I cannot express strongly enough that other than ensuring that your site has high-quality original content and your on-page SEO is done properly, by far the most important thing you can do to improve search ranking is to get links into your site from other high-quality websites.
Page Indexing and Ranking
After it has crawled the web, Google must construct an index so that it can get an idea of what each page is actually about. When the Googlebot crawls a site it can identify text and in many cases it can read downloads such as PDF’s etc. The only way it can identify what’s in a diagram is if you’ve added ‘alt’ text so if this isn’t something you routinely do you’re missing a trick. This is also the reason why you should avoid having text on your site that’s actually part of a graphic as Google will not be able to read it.
Google looks at the elements on your page that it can understand and will fit them into its index of likely keywords. Google will essentially ignore words commonly used in language and will focus on words it believes are significant in highlighting the subject of the page. It will also look at links into your site which use the relevant keywords in their anchor text highlighting the importance of properly forming link text. Although quite a clever beast, the Googlebot is simply software and the easier you can make it to understand what your page is about then the better for all concerned.
Google Search Results
When you enter a search phrase, Google will look at its index of pages which include these keywords. If some pages from your site include multiple keywords from the search phrase then it will give your site preference, especially if the words are in the same order as the search phrase. It will then decide which pages to serve up in the Google search results depending on how well your search phrase has been matched together with the Page Rank of the matching sites. The results page should be in the order of similarity with the keyword phrase with the higher page rank sites showing first.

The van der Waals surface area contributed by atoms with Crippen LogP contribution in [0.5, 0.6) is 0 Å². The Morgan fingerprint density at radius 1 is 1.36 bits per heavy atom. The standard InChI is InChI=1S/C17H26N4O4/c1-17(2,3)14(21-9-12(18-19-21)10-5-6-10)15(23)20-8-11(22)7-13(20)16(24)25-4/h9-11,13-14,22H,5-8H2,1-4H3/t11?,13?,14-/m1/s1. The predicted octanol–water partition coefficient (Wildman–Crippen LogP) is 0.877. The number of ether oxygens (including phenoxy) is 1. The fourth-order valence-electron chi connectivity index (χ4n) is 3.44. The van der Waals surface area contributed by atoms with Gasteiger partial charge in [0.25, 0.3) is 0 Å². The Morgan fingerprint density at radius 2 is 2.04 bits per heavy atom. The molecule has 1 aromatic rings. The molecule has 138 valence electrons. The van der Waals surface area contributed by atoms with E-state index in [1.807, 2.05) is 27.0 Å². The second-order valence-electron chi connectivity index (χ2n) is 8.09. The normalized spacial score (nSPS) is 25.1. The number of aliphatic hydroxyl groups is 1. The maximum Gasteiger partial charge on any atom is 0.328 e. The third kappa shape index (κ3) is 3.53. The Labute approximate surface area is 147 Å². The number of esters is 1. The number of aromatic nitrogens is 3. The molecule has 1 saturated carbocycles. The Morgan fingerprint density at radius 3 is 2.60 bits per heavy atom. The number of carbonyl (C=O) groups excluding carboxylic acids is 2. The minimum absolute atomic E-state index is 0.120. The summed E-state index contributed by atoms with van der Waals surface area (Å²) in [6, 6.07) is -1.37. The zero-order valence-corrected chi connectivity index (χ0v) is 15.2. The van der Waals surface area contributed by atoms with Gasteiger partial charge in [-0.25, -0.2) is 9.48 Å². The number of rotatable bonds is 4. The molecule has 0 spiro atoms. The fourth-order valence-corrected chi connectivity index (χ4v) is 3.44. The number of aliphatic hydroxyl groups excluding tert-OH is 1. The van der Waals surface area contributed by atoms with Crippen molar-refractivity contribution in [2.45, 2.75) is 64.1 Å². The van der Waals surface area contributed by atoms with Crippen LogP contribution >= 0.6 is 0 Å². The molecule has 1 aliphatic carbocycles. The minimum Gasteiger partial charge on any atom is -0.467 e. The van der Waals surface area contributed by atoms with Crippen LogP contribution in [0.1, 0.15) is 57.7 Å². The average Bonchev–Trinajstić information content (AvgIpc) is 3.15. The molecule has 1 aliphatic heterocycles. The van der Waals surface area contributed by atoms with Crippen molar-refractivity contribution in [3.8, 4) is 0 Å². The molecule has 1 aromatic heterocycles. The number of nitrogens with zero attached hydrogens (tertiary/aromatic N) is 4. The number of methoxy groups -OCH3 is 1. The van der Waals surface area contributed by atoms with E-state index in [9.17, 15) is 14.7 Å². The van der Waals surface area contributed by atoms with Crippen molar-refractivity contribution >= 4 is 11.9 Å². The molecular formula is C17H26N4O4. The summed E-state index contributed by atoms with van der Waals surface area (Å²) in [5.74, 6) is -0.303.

It’s clear that to be successful in searches your webpages must be well written with the keywords appearing sufficiently frequently to get Google’s attention. At the same time the page should look authoritative having both back and forward links to and from quality sites. If a keyword appears too frequently then the search software will take the view that the article has been ‘keyword stuffed’ and is likely to be of low quality. How frequently is too frequently? The page should read correctly. If the keyword appears with sufficient frequency that that it interrupts the flow of normal English then Google is likely to take note and give you a lower quality score (which highlights the importance of considering your keyword or phrase very carefully). But if your page has enough of the right words and you have sufficient Page Rank then you’re always going to be close to the top of the Google search results.
Contact Colin Fenwick for more information or if you would like to talk to Web Incite about how we can help you to improve your website’s performance.